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TLV #119 - Bowl Eligibility?


Some would call us Rebels "spoiled" or even "naïve" to even be contemplating such a possibility but, with four wins behind us and three games to come, Houston Nutt and his football team should certainly be driven towards the respectable and simple goal of bowl eligibility.

For the uninitiated, that means six wins on the season record or, in more dramatic terms, two wins over the next three weeks. A tough bill to foot? You betcha. But it's hardly impossible. Starting Saturday, the Rebels will need a more consistent offensive output, an opportunistic defense, continually solid special teams, and more than a handful of good luck to begin the push towards a bowl but, why not, We're optimistic. Here's who the Rebels will be facing and what they'll need to do to better their opposition.

First is Tennessee. New head coach Derek Dooley is, by all accounts, a respectable guy who does know his football. Unfortunately, the wrath of a Fulmer scorned mixed with the meddling idiocy of the Lane Kiffin/Ed Orgeron jackass brigade have really crippled a program which, not very long ago, was one of the SEC's most powerful. If we Rebels think we've got it bad, keep in mind that folks in the Volunteer State are legitimately wondering if, not when, they'll win a game in conference. Their offense is, mostly, anemic and their defense has underwhelmed mightily against SEC foes. Even in the once intimidating confines of Neyland Stadium, the Volunteers have struggled. The fewest points they've given up to an SEC opponent at home this season is 31. I volunteer (swidt?) that the Rebels can indeed score 31 on the Vols, if not more. This game's outcome truly hinges on the eye-poppingly awful Rebel defense. Even though Tennessee averages a meager 15-points-per-game in conference, they're certainly capable enough of scoring on us. It will take an excellent effort from the away team, but if the Rebels play smart and limit their mistakes, they'll come down from Rocky Top with a victory.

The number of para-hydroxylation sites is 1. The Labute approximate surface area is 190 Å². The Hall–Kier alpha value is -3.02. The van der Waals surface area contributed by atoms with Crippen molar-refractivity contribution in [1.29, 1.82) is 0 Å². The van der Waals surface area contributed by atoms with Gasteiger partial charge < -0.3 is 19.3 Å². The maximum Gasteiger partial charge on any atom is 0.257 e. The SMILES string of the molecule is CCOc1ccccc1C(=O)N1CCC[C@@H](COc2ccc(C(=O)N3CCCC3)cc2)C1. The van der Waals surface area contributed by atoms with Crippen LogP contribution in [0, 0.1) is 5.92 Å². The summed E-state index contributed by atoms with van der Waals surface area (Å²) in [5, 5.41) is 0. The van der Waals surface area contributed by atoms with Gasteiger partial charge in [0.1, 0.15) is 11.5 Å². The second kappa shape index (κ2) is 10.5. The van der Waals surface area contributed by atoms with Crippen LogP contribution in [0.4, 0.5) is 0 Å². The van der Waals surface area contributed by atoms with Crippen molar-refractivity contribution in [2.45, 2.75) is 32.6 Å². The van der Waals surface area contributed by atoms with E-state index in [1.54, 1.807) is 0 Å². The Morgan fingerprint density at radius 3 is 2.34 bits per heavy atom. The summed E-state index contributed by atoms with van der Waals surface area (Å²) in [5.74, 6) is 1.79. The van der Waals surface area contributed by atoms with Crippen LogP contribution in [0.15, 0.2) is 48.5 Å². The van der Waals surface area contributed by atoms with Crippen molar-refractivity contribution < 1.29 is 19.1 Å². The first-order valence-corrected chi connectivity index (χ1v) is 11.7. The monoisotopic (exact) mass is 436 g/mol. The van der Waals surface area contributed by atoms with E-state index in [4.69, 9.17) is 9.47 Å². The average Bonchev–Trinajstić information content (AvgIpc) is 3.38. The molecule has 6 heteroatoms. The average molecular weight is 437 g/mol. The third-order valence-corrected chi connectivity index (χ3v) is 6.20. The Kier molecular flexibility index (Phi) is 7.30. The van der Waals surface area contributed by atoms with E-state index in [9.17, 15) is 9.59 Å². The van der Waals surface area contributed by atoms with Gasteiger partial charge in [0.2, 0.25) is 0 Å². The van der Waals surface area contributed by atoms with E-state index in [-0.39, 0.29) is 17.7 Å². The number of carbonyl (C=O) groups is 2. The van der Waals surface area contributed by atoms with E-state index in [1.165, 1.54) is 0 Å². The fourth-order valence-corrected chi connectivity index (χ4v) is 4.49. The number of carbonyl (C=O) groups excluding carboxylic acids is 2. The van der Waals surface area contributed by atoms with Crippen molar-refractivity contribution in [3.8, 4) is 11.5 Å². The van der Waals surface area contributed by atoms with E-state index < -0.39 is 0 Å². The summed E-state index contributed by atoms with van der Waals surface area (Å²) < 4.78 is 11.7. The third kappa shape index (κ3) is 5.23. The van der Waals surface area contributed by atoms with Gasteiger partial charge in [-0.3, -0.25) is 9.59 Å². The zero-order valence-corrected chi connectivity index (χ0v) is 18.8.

And then it's on to LSU. Between Les Miles and Houston Nutt, there will be enough of a sanity vacuum in Death Valley to render all of those watching temporarily illiterate and deranged. LSU certainly is a top ten type of team but, as Houston Nutt has shown, that hardly matters, having defeated ranked LSU squads with unranked Arkansas and Ole Miss squads for three consecutive seasons now. Will it happen again this season? That's not exactly likely, which actually means it's quite likely. We won't predict a Rebel victory, and it is games like these that make us happy to abstain from sports gambling but, whatever the outcome, we can guarantee that it will be an incredibly interesting performance.

So So it seems that, just as the Magnolia State's sports gods would have it, the game that would most likely determine our bowl eligibility is the Egg Bowl. Oh sure, they beat us last year in an embarrassing fashion, and they are currently ranked in the various college football polls for the first time since you got rid of your email address, but of the games remaining on our schedule this is the one about which we should be most optimistic. If you've guffawed at this wild assertion that being on the cusp of bowl eligibility headed into this game might somehow be a good thing, ponder this: which aspect of the Ole Miss defense is our worst? If you said defending the pass, you're not an idiot. Which aspect of Mississippi State's offense is their worst? If you said offending the pass, then you have a strange understanding of the word "offending," but we get where you're going with it. Mississippi State's signal caller Chris Relf cannot throw the ball.

Okay, technically he "can" but, when he does, images of Great Depression era football or potato cannons come to mind. As far as the forward pass is concerned, Relf is easily the worst in the Southeastern Conference.

Putting aside the Bulldog's game against Memphis, which saw State pass for 372 yards against, quite possibly, the worst secondary in the country, State averages just 138 yards a game through the air. That's fewer yards per game than most high schools would average. Of course, this is by design as Dan Mullen isn't stupid enough to do something drastic like "ask his quarterbacks to throw," but this does mean that our defensive strengths - a term we use loosely here - could play into our advantage.

Oh, and there's also the fact that State hasn't won in Oxford since 1998. So hell yes there is a chance we could beat a much improved Mississippi State squad. And just imagine if that meant us getting to bowl eligibility at 6-6 and keeping them at 7-5; wouldn't that be incredibly fulfilling? In a "terrible" year for Ole Miss football and a "fantastic" year for State, we could conceivably end up with the same record at the end of the year after bowls.

Ah, but we've digressed. If we're to become bowl eligible, it starts this weekend with the Rebels trip to Rocky Top to face Tennessee. Hotty Toddy and beat the Vols!